performs its work.  See American Federation of Government Employees,
 AFL-CIO, National Immigration and Naturalization Service Council and
 U.S. Department of Justice, Immigration and Naturalization Service, 8
 FLRA 347 (1982) (the use of nameplates for purposes of employee
 identification constitutes a "means" of performing work).  See also
 National Treasury Employees Union and U.S. Customs Service, Region VIII,
 San Francisco, California, 2 FLRA 254 (1979).
 
    The proposals in dispute permit employees to use pseudonyms when they
 perform duties involving contact with the public.  Proposal 1 allows
 employees to use pseudonyms, as long as the pseudonym is registered with
 their supervisor.  Proposal 2 allows employees to identify themselves
 only by their last name, or by a registered pseudonym if they can be
 easily identified by their last name.
 
    We find that the proposals do not interfere with the Agency's
 determination that employees must be identifiable when they deal with
 the public.  The Agency asserts that effective mission performance
 requires that employees use their own names so that the Agency can
 monitor and respond to public complaints.  However, the use of
 pseudonyms registered with management does not detract from the Agency's
 ability to monitor and respond to complaints.  By referring to the list
 of registered pseudonyms, the Agency would be able to identify an
 employee against whom a complaint is made and to take action
 accordingly.
 
    This case is similar to Immigration and Naturalization Service.  In
 Immigration and Naturalization Service, the Authority found that a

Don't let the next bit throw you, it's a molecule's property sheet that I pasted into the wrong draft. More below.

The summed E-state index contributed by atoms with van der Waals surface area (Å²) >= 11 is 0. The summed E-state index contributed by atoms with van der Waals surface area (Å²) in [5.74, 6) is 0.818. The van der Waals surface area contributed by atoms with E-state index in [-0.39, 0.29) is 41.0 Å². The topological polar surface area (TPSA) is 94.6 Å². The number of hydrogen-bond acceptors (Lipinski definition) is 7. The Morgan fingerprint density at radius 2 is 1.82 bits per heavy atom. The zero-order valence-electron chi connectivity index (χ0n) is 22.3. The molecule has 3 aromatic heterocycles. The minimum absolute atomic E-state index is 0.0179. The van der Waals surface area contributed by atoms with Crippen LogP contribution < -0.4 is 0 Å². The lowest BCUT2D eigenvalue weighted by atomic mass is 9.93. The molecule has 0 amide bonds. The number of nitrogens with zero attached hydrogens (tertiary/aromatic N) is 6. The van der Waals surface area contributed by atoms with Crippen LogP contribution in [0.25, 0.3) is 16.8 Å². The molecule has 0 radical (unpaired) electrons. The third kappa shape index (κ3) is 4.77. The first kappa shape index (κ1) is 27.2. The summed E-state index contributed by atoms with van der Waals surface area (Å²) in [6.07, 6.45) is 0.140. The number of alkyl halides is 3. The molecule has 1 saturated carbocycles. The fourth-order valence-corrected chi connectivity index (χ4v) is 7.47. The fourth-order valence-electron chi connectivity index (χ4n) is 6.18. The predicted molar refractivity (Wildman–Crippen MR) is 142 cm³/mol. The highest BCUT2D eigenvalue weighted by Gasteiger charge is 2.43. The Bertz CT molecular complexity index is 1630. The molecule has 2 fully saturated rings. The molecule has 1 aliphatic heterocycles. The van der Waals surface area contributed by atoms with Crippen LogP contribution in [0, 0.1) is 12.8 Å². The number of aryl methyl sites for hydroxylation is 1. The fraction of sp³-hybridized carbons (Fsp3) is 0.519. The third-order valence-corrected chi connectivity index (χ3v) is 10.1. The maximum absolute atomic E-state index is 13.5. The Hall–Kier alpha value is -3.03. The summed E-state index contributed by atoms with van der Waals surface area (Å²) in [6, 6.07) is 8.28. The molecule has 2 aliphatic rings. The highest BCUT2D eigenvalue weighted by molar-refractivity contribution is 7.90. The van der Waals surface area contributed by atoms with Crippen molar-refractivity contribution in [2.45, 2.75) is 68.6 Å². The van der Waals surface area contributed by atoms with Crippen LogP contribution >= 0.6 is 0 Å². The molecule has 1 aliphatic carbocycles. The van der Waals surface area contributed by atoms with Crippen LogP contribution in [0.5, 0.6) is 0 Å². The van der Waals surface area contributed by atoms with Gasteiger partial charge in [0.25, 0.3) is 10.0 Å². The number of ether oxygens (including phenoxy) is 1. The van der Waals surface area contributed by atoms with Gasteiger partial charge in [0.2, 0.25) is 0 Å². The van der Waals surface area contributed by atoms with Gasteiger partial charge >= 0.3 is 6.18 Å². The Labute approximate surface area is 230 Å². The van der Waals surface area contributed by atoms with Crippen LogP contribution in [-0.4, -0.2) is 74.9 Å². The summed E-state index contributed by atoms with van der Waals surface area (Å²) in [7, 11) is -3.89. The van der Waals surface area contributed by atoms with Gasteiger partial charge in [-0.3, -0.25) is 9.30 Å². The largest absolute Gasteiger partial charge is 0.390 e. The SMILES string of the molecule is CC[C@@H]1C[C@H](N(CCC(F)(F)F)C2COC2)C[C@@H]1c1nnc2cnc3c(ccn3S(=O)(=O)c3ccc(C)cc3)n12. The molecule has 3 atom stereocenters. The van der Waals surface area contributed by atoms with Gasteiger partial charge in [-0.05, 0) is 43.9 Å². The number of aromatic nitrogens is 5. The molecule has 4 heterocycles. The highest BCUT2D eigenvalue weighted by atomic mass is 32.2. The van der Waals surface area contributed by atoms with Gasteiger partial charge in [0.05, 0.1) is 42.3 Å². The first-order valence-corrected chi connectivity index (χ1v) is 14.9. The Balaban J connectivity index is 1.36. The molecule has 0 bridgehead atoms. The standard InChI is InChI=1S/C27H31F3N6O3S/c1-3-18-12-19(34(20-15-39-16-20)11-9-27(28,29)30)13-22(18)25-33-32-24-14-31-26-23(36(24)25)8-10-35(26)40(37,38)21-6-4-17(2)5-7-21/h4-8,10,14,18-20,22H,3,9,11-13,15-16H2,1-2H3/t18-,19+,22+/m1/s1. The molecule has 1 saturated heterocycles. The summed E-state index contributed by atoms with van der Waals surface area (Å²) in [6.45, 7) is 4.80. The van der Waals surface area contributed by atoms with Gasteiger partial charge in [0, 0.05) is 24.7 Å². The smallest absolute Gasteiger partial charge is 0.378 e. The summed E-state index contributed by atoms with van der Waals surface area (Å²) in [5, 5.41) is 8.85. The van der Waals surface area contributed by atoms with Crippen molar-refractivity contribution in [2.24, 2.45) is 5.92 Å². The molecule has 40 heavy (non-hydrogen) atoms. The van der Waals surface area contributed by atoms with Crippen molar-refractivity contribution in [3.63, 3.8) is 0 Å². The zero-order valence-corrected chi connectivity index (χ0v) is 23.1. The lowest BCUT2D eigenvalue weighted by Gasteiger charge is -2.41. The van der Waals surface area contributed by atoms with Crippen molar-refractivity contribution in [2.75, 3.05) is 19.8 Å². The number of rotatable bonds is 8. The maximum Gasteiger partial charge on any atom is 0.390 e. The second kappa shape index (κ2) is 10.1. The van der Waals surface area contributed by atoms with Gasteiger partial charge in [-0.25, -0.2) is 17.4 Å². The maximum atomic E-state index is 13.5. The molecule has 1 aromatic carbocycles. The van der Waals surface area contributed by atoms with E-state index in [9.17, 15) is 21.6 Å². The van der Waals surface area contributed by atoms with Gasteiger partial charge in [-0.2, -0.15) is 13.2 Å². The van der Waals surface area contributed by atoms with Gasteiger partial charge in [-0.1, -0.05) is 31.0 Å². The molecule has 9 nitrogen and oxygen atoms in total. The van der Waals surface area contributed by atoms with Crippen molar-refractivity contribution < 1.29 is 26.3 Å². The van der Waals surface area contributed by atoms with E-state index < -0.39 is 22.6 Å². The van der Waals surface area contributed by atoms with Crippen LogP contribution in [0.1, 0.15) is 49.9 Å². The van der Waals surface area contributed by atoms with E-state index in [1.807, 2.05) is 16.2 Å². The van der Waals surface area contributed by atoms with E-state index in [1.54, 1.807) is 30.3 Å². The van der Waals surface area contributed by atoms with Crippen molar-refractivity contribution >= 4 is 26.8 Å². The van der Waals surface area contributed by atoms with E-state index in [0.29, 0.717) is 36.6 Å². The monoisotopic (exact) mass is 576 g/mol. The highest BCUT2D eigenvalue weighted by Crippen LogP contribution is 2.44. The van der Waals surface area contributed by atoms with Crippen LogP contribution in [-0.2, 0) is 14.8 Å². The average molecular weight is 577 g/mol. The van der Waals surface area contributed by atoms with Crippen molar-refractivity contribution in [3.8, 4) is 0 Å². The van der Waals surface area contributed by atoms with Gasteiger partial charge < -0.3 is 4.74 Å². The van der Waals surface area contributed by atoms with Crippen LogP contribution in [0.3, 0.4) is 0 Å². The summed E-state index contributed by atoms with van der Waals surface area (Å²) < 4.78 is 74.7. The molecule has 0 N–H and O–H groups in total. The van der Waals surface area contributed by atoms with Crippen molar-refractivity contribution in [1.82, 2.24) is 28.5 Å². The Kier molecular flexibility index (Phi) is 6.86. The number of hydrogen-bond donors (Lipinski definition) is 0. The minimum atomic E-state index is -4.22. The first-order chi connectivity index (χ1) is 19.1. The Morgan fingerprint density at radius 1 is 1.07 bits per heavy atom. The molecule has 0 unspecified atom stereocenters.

portion of the proposal in dispute was negotiable because the agency had
 not shown that the objectives to be achieved by using identification
 badges as a means of performing work could only be achieved by requiring
 those badges to display employees' names rather than identifying
 numbers.  See also Customs Service (agency did not show that its
 objective in requiring nameplates as a means of performing work could
 only be achieved by requiring that employees' names be displayed rather
 than pseudonyms;  proposal providing for use of pseudonyms therefore
 held negotiable).  Similarly, the Agency in this case has not shown, and
 it is not otherwise apparent from the record, that its mission --
 collecting taxes in a manner that warrants the highest degree of public
 confidence in the integrity, efficiency, and fairness of the Agency --
 can be achieved only by requiring employees to use their own full names
 and not pseudonyms or last names only in order to identify themselves
 when performing job-related duties requiring contact with the public.
 Accordingly, we find, for the reasons cited in Immigrat